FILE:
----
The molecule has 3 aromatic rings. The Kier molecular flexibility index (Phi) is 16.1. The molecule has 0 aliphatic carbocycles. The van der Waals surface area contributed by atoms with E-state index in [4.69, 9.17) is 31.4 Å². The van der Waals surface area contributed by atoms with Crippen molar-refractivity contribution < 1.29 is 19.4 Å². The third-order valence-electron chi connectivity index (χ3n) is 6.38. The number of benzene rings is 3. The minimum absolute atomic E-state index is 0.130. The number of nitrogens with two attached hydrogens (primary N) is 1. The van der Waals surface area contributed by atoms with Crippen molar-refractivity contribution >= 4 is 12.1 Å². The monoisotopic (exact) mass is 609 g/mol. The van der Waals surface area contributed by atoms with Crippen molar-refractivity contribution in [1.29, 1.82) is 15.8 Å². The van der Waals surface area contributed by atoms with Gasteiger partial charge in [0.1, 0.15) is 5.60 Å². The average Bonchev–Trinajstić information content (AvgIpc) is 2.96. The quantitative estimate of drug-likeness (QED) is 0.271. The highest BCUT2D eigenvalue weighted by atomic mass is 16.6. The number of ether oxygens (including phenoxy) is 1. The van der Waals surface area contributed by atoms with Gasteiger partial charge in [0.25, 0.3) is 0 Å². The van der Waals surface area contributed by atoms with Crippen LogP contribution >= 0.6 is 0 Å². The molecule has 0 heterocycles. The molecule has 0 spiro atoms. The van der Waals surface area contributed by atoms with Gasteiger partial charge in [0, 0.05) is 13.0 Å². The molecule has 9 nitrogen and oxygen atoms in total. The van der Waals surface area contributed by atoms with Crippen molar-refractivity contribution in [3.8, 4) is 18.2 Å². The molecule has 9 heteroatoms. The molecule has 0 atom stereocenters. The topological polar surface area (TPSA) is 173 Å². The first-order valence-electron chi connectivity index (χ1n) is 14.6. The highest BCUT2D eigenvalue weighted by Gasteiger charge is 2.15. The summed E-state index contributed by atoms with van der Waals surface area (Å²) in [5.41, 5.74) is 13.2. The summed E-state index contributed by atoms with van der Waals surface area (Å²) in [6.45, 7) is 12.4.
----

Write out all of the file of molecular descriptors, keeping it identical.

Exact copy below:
The molecule has 3 aromatic rings. The Kier molecular flexibility index (Phi) is 16.1. The molecule has 0 aliphatic carbocycles. The van der Waals surface area contributed by atoms with E-state index in [4.69, 9.17) is 31.4 Å². The van der Waals surface area contributed by atoms with Crippen molar-refractivity contribution < 1.29 is 19.4 Å². The third-order valence-electron chi connectivity index (χ3n) is 6.38. The number of benzene rings is 3. The minimum absolute atomic E-state index is 0.130. The number of nitrogens with two attached hydrogens (primary N) is 1. The van der Waals surface area contributed by atoms with Crippen molar-refractivity contribution >= 4 is 12.1 Å². The monoisotopic (exact) mass is 609 g/mol. The van der Waals surface area contributed by atoms with Crippen molar-refractivity contribution in [1.29, 1.82) is 15.8 Å². The van der Waals surface area contributed by atoms with Gasteiger partial charge in [0.1, 0.15) is 5.60 Å². The average Bonchev–Trinajstić information content (AvgIpc) is 2.96. The quantitative estimate of drug-likeness (QED) is 0.271. The highest BCUT2D eigenvalue weighted by atomic mass is 16.6. The number of ether oxygens (including phenoxy) is 1. The van der Waals surface area contributed by atoms with Gasteiger partial charge in [0.25, 0.3) is 0 Å². The van der Waals surface area contributed by atoms with Crippen LogP contribution >= 0.6 is 0 Å². The molecule has 0 heterocycles. The molecule has 0 spiro atoms. The van der Waals surface area contributed by atoms with Gasteiger partial charge in [0, 0.05) is 13.0 Å². The molecule has 9 nitrogen and oxygen atoms in total. The van der Waals surface area contributed by atoms with Crippen molar-refractivity contribution in [3.8, 4) is 18.2 Å². The molecule has 9 heteroatoms. The molecule has 0 atom stereocenters. The topological polar surface area (TPSA) is 173 Å². The first-order valence-electron chi connectivity index (χ1n) is 14.6. The highest BCUT2D eigenvalue weighted by Gasteiger charge is 2.15. The summed E-state index contributed by atoms with van der Waals surface area (Å²) in [5.41, 5.74) is 13.2. The summed E-state index contributed by atoms with van der Waals surface area (Å²) in [6.45, 7) is 12.4.